MicroRNA miR-29b regulates diabetic aortic remodeling and stiffening. Molecular therapy. Nucleic acids Schellinger, I. N., Wagenhauser, M., Chodisetti, G., Mattern, K., Dannert, A., Petzold, A., Jakubizka-Smorag, J., Emrich, F., Haunschild, J., Schuster, A., Schwob, E., Schulz, K., Maegdefessel, L., Spin, J. M., Stumvoll, M., HasenfuSS, G., Tsao, P. S., Raaz, U. 2021; 24: 188–99


Patients with type 2 diabetes (T2D) are threatened by excessive cardiovascular morbidity and mortality. While accelerated arterial stiffening may represent a critical mechanistic factor driving cardiovascular risk in T2D, specific therapies to contain the underlying diabetic arterial remodeling have been elusive. The present translational study investigates the role of microRNA-29b (miR-29b) as a driver and therapeutic target of diabetic aortic remodeling and stiffening. Using a murine model (db/db mice), as well as human aortic tissue samples, we find that diabetic aortic remodeling and stiffening is associated with medial fibrosis, as well as fragmentation of aortic elastic layers. miR-29b is significantly downregulated in T2D and miR-29b repression is sufficient to induce both aortic medial fibrosis and elastin breakdown through upregulation of its direct target genes COL1A1 and MMP2 thereby increasing aortic stiffness. Moreover, antioxidant treatment restores aortic miR-29b levels and counteracts diabetic aortic remodeling. Concluding, we identify miR-29b as a comprehensive-and therefore powerful-regulator of aortic remodeling and stiffening in T2D that moreover qualifies as a (redox-sensitive) target for therapeutic intervention.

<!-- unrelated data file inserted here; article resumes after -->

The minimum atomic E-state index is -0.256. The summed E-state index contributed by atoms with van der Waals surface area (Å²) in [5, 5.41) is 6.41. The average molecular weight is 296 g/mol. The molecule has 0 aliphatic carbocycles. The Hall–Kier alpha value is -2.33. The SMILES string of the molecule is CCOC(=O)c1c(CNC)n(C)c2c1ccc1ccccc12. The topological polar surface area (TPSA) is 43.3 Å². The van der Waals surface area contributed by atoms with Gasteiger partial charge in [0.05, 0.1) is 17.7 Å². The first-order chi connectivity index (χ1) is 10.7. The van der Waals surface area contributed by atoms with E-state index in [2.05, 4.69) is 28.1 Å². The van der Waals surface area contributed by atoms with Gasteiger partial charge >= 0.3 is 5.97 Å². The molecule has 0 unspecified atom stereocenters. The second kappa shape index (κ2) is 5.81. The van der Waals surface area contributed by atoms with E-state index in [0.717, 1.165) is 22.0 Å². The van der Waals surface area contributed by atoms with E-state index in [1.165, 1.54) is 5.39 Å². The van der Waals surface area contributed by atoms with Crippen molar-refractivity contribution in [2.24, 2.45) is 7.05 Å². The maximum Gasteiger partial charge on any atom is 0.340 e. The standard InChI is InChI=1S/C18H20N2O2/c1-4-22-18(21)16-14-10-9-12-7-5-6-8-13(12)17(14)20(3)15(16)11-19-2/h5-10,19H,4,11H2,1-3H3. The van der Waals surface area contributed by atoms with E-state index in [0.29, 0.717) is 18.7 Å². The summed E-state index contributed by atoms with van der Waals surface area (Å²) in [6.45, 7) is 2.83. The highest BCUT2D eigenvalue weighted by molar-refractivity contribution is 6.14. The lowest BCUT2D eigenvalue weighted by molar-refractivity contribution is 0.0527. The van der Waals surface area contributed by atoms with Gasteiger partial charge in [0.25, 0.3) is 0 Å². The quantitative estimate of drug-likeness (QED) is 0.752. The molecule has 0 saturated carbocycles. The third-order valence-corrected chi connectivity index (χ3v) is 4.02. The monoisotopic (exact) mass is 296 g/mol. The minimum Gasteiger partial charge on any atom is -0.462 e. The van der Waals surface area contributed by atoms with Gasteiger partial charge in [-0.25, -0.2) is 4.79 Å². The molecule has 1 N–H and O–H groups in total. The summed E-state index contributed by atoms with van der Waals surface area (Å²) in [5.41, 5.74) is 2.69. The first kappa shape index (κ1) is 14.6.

View details for DOI 10.1016/j.omtn.2021.02.021

View details for PubMedID 33767915